Winnipeg Free Press - PRINT EDITION

Own the Rhône

There's value to be sipped when purchasing wine from France's famous valley region

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France boasts some of the world's best-known wine regions. There are the structured, serious wines of Bordeaux, the complex Pinot Noirs and Chardonnays of Burgundy, the flinty, austere white wines of Alsace and of course the effervescent sophistication of Champagne.

And while I'd pick French Champagne as my desert island wine (no corkscrews required), it's tough to beat the Rhône valley when it comes to the best bang for your buck, especially for good-quality reds.

The Rhône valley's wine regions run along the Rhône River, giving the region a north-south trajectory that starts south of Beaujolais and meanders towards the Mediterranean Sea.

Rhône valley wines are often referred to as either being from northern or southern Rhône. Only a small amount of Rhône wines come from the north, but what is made is often considered among the world's best red wines. Northern Rhône regions like Côte-Rôtie and Hermitage produce Syrah with incredible elegance and structure, balancing ripe black fruit characteristics with black tea, white pepper and bacon fat notes. These wines, however, are usually pricey.

But head to southern Rhône and you'll find great red blends in the $10-18 range that deliver more character and food-pairing possibilities than their California counterparts.

The largest grape-growing area in the Rhône valley is called Côtes du Rhône. Most of the wines in this region are red, made predominately from Grenache, Syrah, and Mourvedre. Because the southern Rhône is, well, south, it gets a fair bit of heat -- the region the proximity to the Mediterranean Sea means lots of sun, hot days and somewhat cool nights. As a result, grapes tend to get nice and ripe while retaining that old-world charm (earthy, peppery, and a hint of spice). They're ideal with spicy and/or grilled fare, stew, lamb, and hard/sharp cheeses.

While most of the Rhône wines we see in Manitoba are from this region, there are also smaller/lesser-known areas of the valley whose wines sometimes make it here. Côtes du Ventoux is home to some great red blends, while regions such as Vacqueyras and Gigondas (essentially single-village wines) produce deeper wines with more structure for short-term aging.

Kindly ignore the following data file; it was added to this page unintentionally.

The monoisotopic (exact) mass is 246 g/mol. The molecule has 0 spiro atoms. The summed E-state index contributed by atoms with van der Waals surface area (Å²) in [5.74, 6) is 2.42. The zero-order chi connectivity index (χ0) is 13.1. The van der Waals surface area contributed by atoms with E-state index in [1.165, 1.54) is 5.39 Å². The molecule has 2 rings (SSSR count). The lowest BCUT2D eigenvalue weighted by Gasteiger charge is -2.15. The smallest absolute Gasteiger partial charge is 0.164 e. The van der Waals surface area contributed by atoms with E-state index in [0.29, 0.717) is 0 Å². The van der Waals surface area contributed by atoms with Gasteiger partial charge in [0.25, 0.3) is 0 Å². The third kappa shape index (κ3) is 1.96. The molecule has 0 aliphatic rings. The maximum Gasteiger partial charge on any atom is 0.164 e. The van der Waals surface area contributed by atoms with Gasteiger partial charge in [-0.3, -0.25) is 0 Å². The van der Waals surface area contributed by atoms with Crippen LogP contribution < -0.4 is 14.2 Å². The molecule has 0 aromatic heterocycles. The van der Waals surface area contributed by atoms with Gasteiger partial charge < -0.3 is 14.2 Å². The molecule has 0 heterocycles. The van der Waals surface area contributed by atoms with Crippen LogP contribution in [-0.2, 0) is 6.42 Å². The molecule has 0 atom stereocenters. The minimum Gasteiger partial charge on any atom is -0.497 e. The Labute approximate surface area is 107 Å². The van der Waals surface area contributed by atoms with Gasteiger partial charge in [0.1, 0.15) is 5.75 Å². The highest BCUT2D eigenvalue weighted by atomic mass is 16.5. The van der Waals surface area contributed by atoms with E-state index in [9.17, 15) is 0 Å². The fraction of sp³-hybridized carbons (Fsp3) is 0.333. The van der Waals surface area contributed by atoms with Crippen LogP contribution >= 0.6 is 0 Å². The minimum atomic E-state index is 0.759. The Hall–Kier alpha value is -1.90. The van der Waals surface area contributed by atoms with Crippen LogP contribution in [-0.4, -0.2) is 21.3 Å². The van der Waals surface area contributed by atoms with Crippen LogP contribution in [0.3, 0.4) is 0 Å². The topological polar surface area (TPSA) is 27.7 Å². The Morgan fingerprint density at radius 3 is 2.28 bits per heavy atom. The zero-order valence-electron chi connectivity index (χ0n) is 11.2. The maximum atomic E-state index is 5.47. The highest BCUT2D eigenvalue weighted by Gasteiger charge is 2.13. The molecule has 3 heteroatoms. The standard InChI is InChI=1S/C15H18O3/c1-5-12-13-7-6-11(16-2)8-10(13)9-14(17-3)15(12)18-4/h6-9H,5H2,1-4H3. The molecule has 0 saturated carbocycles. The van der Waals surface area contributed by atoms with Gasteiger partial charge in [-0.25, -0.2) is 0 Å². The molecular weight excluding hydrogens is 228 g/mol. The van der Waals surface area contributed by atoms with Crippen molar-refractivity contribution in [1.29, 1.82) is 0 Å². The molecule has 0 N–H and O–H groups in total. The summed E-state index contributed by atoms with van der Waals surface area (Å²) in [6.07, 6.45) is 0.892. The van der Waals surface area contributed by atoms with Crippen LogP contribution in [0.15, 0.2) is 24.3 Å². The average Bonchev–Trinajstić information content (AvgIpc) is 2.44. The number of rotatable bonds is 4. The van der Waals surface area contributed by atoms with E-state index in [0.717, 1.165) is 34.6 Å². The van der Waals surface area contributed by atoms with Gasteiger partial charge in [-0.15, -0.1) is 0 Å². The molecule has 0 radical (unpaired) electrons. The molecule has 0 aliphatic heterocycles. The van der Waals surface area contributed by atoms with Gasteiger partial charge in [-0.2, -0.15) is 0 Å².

The granddaddy of the southern Rhône continues to be Chateauneuf-du-Pape. The full-bodied, dense red wines from this region can contain up to 13 different grape varieties (although most rely on the tried-and-true Syrah, Grenache and Mourvedre) and are age-worthy. As a result, they're also the priciest wines of the southern Rhône.

And while they're not made in the same quantity as the reds, Rhône valley white wines more than hold their own. They're typically rich and viscous, with big tropical fruit notes, and are often blends of Viognier, Marsanne, Roussanne, Grenache Blanc and other grapes. Like the reds, they too over-deliver for the price.

You'll notice I've switched from a 100-point rating scale to a five-star system. I've never felt completely comfortable using the 100-point scale for the column, and the five-star system offers guidance on wines without a super-specific numerical score -- it gives the wine some elbow room, so to speak. For more on why I switched, click here to see my blog.

 

La Vieille Ferme 2012 White (Luberon, France -- $12.46, Liquor Marts and beyond)

Grenache Blanc, Ugni Blanc and Vermentino are the grapes used to make this white blend. Crisp peach, lemon rind, fresh floral and toasted nut aromas show well on the nose. It's a fresh but viscous, medium-bodied white, with citrus rind and peach most prevalent on the palate and a hint of acidity for freshness. A very good value that would work with mild curries or grilled salmon. 3 1/2 Stars

 

Domaines Aurol 2011 CDR (Côtes du Rhône Protegee, France -- around $15, private wine stores)

An 80-20 Grenache Noir/Syrah blend, the CDR is fairly light cherry in colour, with aromas of ripe, almost-candied cherry, smoky sausage, mocha and toffee. Medium-bodied and juicy, the cherry notes are almost confected, but avoid becoming cloying thanks to black pepper and espresso notes as well as light tannins and acidity. Chill for 10-15 minutes and drink with burgers or Mexican fare. Purchased at De Luca Fine Wines. 3 stars

 

Chateau Saint-Roch 2010 Brunel (Lirac, France -- $18.59, Liquor Marts and beyond)

There's no info on the label re: grapes, but Lirac reds are typically Grenache Noir, Syrah, Mourv®dre, and maybe some Cinsault and Carignane. Inky black in colour, the cedar, lacquer, dried cherry and black licorice notes on the nose are bolstered by a hint of spice. The resinous, dried fruit component is attractive on the chewy palate, with hints of wood/smoke, black tea and blackberry/black licorice. A steak wine. 4 stars

uncorked@mts.net Twitter: @bensigurdson

Republished from the Winnipeg Free Press print edition September 7, 2013 D14

History

Updated on Saturday, September 7, 2013 at 10:43 AM CDT: Accents changed/fixed

11:30 AM: Adds link to blog.

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